The struggle for basic decency in the US is front and center. A 17-year-old got his mother to take him and his long gun to a protest, after curfew, to supposedly defend businesses in the event of a riot.
What could that mother have been thinking? Her boy shot unarmed people, killing two and wounding a third.
When the Kenosha chief of police talks about it– “the curfew’s in place to protect. Had persons not been out involved in violation of that, perhaps the situation that unfolded would not have happened”– all I hear is victim-blaming. No they were not asking for it! Being out after curfew isn’t a capital offense, Wisconsin has no death penalty, and the shooter was neither judge nor legal executioner.
The law on openly carrying firearms is muddy on many points, but clear about the age requirement: 18 years old. Some children have been murdered by cops for toy guns, but he was praised by the Kenosha police, “We appreciate you guys, we really do.” I wonder why? Even after allegedly murdering two people officers allowed him to leave.
All this reflects culture, structure, and system in need of change.
Kenosha officer Rusten Sheskey repeatedly shot Jacob Blake in the back, in front of his children, when he appeared to pose no threat. Video indicates that Blake was walking away from Sheskey when the officer began shooting.
Racists say people of color are shot in the back because they refuse to do what they are told.
Legal precedent makes that an illegal act by police. Let’s be clear.
Tennessee v. Garner, 471 U.S. 1 (1985), found that use of deadly force to prevent escape is an unreasonable seizure under the Fourth Amendment, in the absence of probable cause that the fleeing suspect posed a physical danger.
Federal data show that young black males are as much as 21 times more likely to be shot dead than their white counterparts. In 1,217 deadly police shootings from 2010-2012 blacks, age 15 to 19, were killed at a rate of 31.17 per million, while just 1.47 per million white males in that age range died at the hands of police. These are not isolated cases but part of a long pattern history of abuse and injustice.
On August 28, 1963, Martin Luther King Jr., delivered the “I Have a Dream” speech to the March on Washington for Jobs and Freedom at the Lincoln Memorial. He described a problem we still experience, “one hundred years later, the Negro still is not free. One hundred years later, the life of the Negro is still sadly crippled by the manacles of segregation and the chains of discrimination.”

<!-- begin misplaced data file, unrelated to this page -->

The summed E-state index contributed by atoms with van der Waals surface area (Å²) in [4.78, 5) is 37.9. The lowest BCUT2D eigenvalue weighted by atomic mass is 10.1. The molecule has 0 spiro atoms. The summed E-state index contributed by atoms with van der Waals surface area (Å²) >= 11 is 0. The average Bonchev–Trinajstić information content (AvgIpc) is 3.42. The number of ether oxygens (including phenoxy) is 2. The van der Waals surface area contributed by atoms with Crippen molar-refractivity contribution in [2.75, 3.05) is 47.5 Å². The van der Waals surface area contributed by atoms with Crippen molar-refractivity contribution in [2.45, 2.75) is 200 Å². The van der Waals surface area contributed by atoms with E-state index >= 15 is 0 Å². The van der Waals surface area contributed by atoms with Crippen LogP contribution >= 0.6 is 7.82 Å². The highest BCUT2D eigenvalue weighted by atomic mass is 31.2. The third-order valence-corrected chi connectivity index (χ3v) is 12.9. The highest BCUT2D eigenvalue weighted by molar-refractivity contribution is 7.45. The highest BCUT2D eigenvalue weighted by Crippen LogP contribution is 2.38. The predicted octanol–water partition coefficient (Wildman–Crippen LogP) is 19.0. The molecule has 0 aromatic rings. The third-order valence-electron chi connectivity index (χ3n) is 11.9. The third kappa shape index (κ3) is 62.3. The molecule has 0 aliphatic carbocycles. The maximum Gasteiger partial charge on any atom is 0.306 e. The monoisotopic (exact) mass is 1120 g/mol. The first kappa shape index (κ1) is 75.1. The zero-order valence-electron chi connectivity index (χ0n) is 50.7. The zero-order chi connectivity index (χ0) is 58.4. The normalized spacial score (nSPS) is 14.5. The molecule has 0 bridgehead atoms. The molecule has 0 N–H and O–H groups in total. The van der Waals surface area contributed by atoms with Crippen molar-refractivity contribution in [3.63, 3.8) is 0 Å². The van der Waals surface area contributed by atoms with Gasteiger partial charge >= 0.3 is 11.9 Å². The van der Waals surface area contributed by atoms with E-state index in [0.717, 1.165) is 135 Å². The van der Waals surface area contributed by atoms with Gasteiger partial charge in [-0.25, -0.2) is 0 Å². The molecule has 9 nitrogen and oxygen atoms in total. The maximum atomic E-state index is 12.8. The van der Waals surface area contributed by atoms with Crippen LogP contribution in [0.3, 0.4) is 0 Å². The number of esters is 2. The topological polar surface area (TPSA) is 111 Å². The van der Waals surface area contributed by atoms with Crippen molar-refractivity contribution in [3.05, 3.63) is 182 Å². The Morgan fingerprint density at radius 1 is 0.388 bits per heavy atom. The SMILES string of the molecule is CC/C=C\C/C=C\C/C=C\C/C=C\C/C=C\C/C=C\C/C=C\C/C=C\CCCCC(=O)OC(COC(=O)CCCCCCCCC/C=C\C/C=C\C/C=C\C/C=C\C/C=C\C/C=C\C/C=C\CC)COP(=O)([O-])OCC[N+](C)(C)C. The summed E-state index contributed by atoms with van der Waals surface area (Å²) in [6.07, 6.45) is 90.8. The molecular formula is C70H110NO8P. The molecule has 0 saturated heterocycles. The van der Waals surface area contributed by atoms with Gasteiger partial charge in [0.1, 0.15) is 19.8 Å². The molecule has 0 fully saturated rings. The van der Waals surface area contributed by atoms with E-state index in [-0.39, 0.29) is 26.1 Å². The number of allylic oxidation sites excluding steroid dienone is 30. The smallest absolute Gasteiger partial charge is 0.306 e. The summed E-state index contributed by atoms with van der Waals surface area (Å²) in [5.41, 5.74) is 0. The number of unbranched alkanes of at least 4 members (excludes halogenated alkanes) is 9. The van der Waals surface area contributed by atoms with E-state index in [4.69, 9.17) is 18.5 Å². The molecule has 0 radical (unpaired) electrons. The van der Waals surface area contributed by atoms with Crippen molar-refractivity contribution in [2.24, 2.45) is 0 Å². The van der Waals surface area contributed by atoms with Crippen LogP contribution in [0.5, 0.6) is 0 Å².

He reminded people of the promise:
When the architects of our republic wrote the magnificent words of the Constitution and the declaration of Independence, they were signing a promissory note to which every American was to fall heir. This note was a promise that all men would be guaranteed the inalienable rights of life, liberty, and the pursuit of happiness.
He described a dream: “I have a dream that my four little children will one day live in a nation where they will not be judged by the color of their skin but by the content of their character.”
How did we get here?
Hate crimes happen all the time. People are targeted for the color of their skin. Racial profiling and other biases are ubiquitous and challenging them has been rare. I understand that this terrorist is being hailed as hero and patriot in some circles. Frequently these are the same people who find excuses for the violence perpetrated by police.
I was surrounded by racists when I was younger. A friend’s younger brothers would go out to pick fights with minorities, literally shouting racial slurs until someone reacted. Hate crimes are a scourge to eliminate before anyone can legitimately claim that America is a great country.
Having worked my way out of my racist-influenced upbringing, I know that it is much more than simply saying to oneself or others that “I am not racist.” We have mending and healing to accomplish. Being anti-racist requires work and accepting accountability. Some of what we can do:
* Know thyself—identify and understand your own privilege. Identify your own biases and possible sources of the stereotypes you operate with.
* Help those in need—validate the feelings and experiences of people who’ve been marginalized. Confront “colorblind—I don’t see color” narratives for what they are: dismissal of history, identity, and injustice.
* Shut down bullies and “joking.” Let people know that you do not support their humor. Confront insecurity in ways that mitigate coercion and enable empowerment and problem solving.
There is a saying: hurt people hurt people.
Last year my friend was terrorized in a hate crime, I wrote about the aggressor in support of my friend:
He shouted profane slurs to disparage them based upon their skin color. He openly mocked the way he believed they prayed and told them he would bury them all in the river. Finally, when his abhorrent behavior did not repel the family, the visibly intoxicated man drove his golf cart to retrieve a .357 Taurus Magnum revolver. He returned, pointed it in the direction of the family, and fired two shots over their heads. He confesses that his motivation was to scare the family into leaving.
There was a guilty plea and sentencing earlier this year. My friend told the court that his family had forgiven and did not hold grudges. The true reflection of their strength and faith.
It is not up to the oppressed and victimized to change the conditions of their struggle. It is up to the people with privilege to fix the structures they have benefited from. This is a very real possibility and it scares some people, but it is time that we finally put an end to the scourge of racial hatred and prejudicial bias. There should never again be police shooting unarmed people nor a mother deploying her son to threaten or even kill unarmed people.